Choosing the right font is essential for defining your brand, but with thousands of fonts available, it can daunting to figure out which ones to pick.
You shouldn’t pick a font that “looks pretty” or “stands out.”
Choosing a font style serves 2 main purposes. First, it helps your reader read. Second, it sets the tone for the message you want to communicate.
If your font is difficult to read, you’ve already failed. That should be the easy part. What’s more difficult is finding a font that matches your brand’s identity.
I’ll share some resources that will help you find the right fonts, but first let’s get some basics down on the font types that are available.
Different Font Types
Serif – Serif fonts have the little hooks on the ends of the letters, which are called serifs. They usually help with reading faster on print. Serif fonts communicate a more traditional, classic, and established feeling.
Sans Serif – Sans serif fonts don’t have the hooks on the end. They are popular to use on websites because they give more clean and modern feel.
Script – Script fonts resemble handwriting and cursive, and are usually defined by loops and connecting letters. Depending on the style, they can range from fun to elegant.
Decorative / Display – These are fonts that tend to stand out more. They’re usually not very easy the read in long sentences, but could be helpful in making a single word noticeable.
Have an idea of what types of fonts you want to use? Good, here are some places to find them for free.
Free Font Directories
This is my go to resource for free fonts. They have hundreds of fonts that you can filter and sort by style, variations, boldness and other features. The great thing about Google fonts is that they are all web-friendly. They provide an easy embed code so you don’t have to upload the font to your website.
Font Squirrel provides hundred of fonts that you can use for free, even for commercial projects. It doesn’t host the font, so you can’t direct link to it like Google and will have to download and upload it to your website. They also have a handful of paid fonts as well.
dafont has thousands of fonts that are uploaded by individuals. You can find some really creative ones here if you’re doing print design, but I wouldn’t recommend it for web. Also, not all fonts are the best quality, so you need to have a bit of an eye for good typography.
What Font is That?
Sometimes you see a font on a website or graphic design piece that you really like, but you don’t know what it is. These tools will help you find that font or a close variation
This tool lets you upload a picture of where you see your font and will try to identify it for you. If you see it on a website, just take a screenshot of the text and upload it.
This tool also lets you upload an image of your font and will try to identify it. It takes an extra step to have you identify individual letters in your image to get a more accurate analysis.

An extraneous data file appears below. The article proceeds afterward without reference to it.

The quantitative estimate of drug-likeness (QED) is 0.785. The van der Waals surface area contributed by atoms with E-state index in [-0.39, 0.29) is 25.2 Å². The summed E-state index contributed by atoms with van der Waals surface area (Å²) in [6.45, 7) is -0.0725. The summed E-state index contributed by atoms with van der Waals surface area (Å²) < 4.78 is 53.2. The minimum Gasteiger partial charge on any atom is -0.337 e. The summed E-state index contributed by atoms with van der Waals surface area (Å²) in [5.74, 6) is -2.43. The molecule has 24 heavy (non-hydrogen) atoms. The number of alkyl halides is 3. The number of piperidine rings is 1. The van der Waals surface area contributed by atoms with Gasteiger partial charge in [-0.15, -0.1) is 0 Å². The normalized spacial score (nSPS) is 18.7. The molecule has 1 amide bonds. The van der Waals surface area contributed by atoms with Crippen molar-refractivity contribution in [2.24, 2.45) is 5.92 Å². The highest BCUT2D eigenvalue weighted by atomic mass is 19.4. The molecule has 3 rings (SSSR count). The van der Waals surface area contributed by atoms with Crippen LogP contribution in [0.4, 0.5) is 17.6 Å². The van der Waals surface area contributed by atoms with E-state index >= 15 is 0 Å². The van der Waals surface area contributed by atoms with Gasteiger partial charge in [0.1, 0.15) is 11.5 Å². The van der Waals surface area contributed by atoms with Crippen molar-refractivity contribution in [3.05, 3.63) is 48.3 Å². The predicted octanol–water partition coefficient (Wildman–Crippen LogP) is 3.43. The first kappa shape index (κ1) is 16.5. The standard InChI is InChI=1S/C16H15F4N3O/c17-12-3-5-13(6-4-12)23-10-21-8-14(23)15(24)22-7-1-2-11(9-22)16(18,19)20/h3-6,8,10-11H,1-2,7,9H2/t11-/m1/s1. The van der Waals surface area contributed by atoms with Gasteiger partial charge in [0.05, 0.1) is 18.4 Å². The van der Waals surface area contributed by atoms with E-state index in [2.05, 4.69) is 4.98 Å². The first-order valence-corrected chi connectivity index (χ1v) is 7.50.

If the other tools can’t identify your font, then this site will help you find it by asking you a series of questions about each letter in your font. You’ll need a fairly good sample size – usually a paragraph will do. There are 14 total questions, but you should get close to finding your font around questions 6 or 7.
Font Pairing & Combinations
A lot of brands will use a single font for their identity, and simply use thickness and size to differentiate between headings and paragraph text. But other brands will have a primary font and an accent font, or a heading font and paragraph font.
Being able to combine 2 fonts together is difficult, because they need to compliment each other and together create your brand identity. These resource will help give you a few ideas.
Font Pair focuses on heading and body font combinations. It let’s you select from style combinations (Sans-Serif/Serif, Serif/Serif, etc…) and gives you possible combinations. You can also search for a specific font and see what other fonts it can be paired with. It’ll also show you a demo of it, which you can edit and put in your own text to see how it’ll look.
Type Genius takes font pairing examples from real life. You start off by entering the font you want start with. It then gives you example font pairing from actual websites and you can see how they are used.
Font flame calls itself the “Tinder for font pairing.” It starts by showing you a font pairing, and you can choose “love” or “hate.” Then it keeps showing you more. You can then see all the font pairings you “loved” and choose which one you want. They also have curated and trending font combinations to browse through.
Selecting a good font is difficult, but selecting a good font pair is even harder. When choosing a font for your brand or campaign, focus first on readability, then worry about style. Looking at other examples of others will help, along with these resources.
If you can get your fonts and colors to compliment each other well, you’ll have a powerful brand that people will not forget.